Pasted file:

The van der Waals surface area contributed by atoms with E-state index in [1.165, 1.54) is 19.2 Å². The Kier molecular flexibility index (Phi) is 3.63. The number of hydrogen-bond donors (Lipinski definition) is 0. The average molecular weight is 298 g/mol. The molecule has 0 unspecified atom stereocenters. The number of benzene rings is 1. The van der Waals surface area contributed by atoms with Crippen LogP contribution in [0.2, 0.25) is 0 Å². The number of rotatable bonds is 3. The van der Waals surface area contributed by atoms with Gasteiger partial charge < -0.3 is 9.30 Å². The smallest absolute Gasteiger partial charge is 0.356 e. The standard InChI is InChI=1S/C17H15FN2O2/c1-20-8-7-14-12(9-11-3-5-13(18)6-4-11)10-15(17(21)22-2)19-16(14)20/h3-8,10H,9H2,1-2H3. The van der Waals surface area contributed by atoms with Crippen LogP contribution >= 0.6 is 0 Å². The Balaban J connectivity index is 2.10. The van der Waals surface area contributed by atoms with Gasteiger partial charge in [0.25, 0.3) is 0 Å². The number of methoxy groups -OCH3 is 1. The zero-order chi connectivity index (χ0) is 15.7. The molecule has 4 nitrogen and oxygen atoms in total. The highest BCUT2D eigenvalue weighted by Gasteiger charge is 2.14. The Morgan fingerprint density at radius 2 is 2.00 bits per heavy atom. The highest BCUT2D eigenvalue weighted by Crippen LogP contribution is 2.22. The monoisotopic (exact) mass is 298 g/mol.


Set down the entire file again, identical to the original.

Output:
The van der Waals surface area contributed by atoms with E-state index in [1.165, 1.54) is 19.2 Å². The Kier molecular flexibility index (Phi) is 3.63. The number of hydrogen-bond donors (Lipinski definition) is 0. The average molecular weight is 298 g/mol. The molecule has 0 unspecified atom stereocenters. The number of benzene rings is 1. The van der Waals surface area contributed by atoms with Crippen LogP contribution in [0.2, 0.25) is 0 Å². The number of rotatable bonds is 3. The van der Waals surface area contributed by atoms with Gasteiger partial charge < -0.3 is 9.30 Å². The smallest absolute Gasteiger partial charge is 0.356 e. The standard InChI is InChI=1S/C17H15FN2O2/c1-20-8-7-14-12(9-11-3-5-13(18)6-4-11)10-15(17(21)22-2)19-16(14)20/h3-8,10H,9H2,1-2H3. The van der Waals surface area contributed by atoms with Crippen LogP contribution >= 0.6 is 0 Å². The Balaban J connectivity index is 2.10. The van der Waals surface area contributed by atoms with Gasteiger partial charge in [0.25, 0.3) is 0 Å². The number of methoxy groups -OCH3 is 1. The zero-order chi connectivity index (χ0) is 15.7. The molecule has 4 nitrogen and oxygen atoms in total. The highest BCUT2D eigenvalue weighted by Gasteiger charge is 2.14. The Morgan fingerprint density at radius 2 is 2.00 bits per heavy atom. The highest BCUT2D eigenvalue weighted by Crippen LogP contribution is 2.22. The monoisotopic (exact) mass is 298 g/mol.